When you sign up a new client you never quite know where it will lead. Often that’s half the fun. But sometimes you’ll have clients you wish you’d never got involved with, who make your heart sink when their number flashes up on your phone. Here are a few clues about whether you are likely to have a problem with them in future:
If they have tried several others before coming to you
It can be good if a company approaches you after having had bad experiences with some of your rivals, because it gives you an opportunity to shine. But you need to be wary if a prospective client tells you they have hired a string of other firms, but felt that none of them have done a good job. The chances are that the problem lies with the client, not your competitors. It could be that this is a high-maintenance client with unrealistic expectations of what they can achieve for the money they’re prepared to pay. If they ask you to come up with ideas or to do work before deciding to hire you, or if they tell you that what you’ve quoted is far too high, those are good indications the client’s going to be hard work. You need to find out more about what went wrong in the past before committing yourself to trying to achieve what may turn out to be unachievable: making the client happy. If you agree to work for them then you should keep in mind that it’s very easy for a small firm to over-service pushy clients. If they keep calling you with new whims or demands then you should stand firm and tell them you’ll do as much as you can in the hours you’ve agreed. If they want more from you they’ll have to pay you more.
If they are vague about their needs
If your client doesn’t really know what they want you to do for them then how can you possibly manage to do it? Before you agree to work for them, you need to hammer out what they want to achieve, so you can agree what you will do and, importantly, what constitutes success. “Make us look good” isn’t a target you can objectively measure. All too often a business relationship can turn sour because you and your client have different definitions of what doing a good job means.
If it’s unclear who is the real decision maker
This can easily happen if the project you’ve been hired to work on overlaps between two (or more) departments, or if one team is leading the project but the funding is coming from another team’s budget. Before you know it you may find yourself trying to satisfy more than one master – and end up pleasing none of them. In your preliminary discussions it’s important to find out if the person you’re speaking to is the one who’s holding the purse strings; if they aren’t then you need to know how much control they have over the project. Try to lessen the risk of you becoming caught in the crossfire between warring factions within your client firm by having your key contact named in your working brief or contract and make it clear you’ll only take orders from that person.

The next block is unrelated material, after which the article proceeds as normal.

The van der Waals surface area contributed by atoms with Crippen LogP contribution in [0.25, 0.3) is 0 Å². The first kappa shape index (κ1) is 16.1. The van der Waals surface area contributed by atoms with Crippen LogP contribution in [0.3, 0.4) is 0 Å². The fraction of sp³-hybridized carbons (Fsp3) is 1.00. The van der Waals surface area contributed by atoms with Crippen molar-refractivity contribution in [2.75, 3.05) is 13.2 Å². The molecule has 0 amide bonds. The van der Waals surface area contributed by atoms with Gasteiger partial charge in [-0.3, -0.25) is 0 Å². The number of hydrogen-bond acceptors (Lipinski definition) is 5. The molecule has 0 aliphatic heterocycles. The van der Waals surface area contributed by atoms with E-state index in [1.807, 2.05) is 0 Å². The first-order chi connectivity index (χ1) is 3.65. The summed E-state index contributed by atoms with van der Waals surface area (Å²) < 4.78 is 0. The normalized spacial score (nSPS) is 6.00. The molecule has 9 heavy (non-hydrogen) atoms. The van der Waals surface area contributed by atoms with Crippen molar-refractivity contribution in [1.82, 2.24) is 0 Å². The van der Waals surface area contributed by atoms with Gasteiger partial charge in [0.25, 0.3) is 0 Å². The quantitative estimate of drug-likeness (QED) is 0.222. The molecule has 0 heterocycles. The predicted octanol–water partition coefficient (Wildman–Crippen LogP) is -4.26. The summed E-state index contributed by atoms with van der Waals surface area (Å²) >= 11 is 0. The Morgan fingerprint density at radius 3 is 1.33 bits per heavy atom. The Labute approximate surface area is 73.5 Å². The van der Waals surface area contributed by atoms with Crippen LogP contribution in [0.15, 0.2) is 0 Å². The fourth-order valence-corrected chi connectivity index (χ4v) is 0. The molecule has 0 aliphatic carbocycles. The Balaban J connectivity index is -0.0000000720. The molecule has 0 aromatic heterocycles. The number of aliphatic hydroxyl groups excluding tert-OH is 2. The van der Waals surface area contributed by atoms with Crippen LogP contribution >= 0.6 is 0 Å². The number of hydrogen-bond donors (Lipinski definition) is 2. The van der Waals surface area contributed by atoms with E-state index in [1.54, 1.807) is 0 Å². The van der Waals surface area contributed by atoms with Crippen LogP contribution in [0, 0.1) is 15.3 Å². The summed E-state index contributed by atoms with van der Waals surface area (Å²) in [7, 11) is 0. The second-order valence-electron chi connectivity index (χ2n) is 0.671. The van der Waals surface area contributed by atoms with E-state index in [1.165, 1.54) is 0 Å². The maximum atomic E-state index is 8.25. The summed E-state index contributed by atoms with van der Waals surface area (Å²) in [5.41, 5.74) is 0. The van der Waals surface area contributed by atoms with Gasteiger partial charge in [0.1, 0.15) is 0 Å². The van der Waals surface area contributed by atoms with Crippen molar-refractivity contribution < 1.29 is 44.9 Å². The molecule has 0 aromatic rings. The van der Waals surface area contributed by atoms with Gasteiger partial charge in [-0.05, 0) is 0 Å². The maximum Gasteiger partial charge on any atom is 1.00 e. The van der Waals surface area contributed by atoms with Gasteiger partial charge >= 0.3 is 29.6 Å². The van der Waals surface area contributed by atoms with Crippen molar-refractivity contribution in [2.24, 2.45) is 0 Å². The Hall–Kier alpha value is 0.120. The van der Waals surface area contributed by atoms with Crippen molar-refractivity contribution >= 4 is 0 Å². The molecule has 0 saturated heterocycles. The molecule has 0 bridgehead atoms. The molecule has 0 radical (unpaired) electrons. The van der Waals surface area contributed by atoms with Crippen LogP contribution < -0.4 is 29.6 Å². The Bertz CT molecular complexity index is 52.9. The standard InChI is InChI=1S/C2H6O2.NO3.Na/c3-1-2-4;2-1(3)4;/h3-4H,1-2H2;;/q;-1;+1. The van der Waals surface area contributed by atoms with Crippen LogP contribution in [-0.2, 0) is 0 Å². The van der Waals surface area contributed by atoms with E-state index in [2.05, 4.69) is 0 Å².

If they don’t really understand why they’re doing it
Plenty of companies will embark on a project because they think they need to do it, without really understanding why they should do it. Alarm bells should ring in your head if you’re told: “the sales director thinks we should have a social media marketing campaign”, “we think we need a mobile app because our biggest rival has one,” or “we need to be using the cloud, because everyone else seems to be.” You’re likely to have to spend a lot of your time educating your client on what your job is before you actually get to do it. But that time will be well spent if you convince the client that the project is actually worthwhile. There’s nothing worse than if a client belatedly decides they don’t really want to do it after all when you’re already halfway through the job.
Trust your gut instinct
The longer that you’ve run your own business you’re more likely to encounter jobs that turn out to be much more hassle than they were worth. You’ll learn the warning signs and know what is likely to happen, so if your gut feeling is that a potential client may be trouble then you’re probably right. If you think: “this time it will be different” you’re living in hope rather than expectation. What it really comes down to is getting to know your client and understanding what they want from the outset – which, after all, is the basis of any solid business relationship. If you ask them the right questions and you decide that, on balance, you can work with them then that’s great: go ahead and sign on the dotted line. But if you have serious reservations about any of what they tell you then it might be best to simply walk away at the beginning. It could save you plenty of time, stress – and potentially, money – if you do.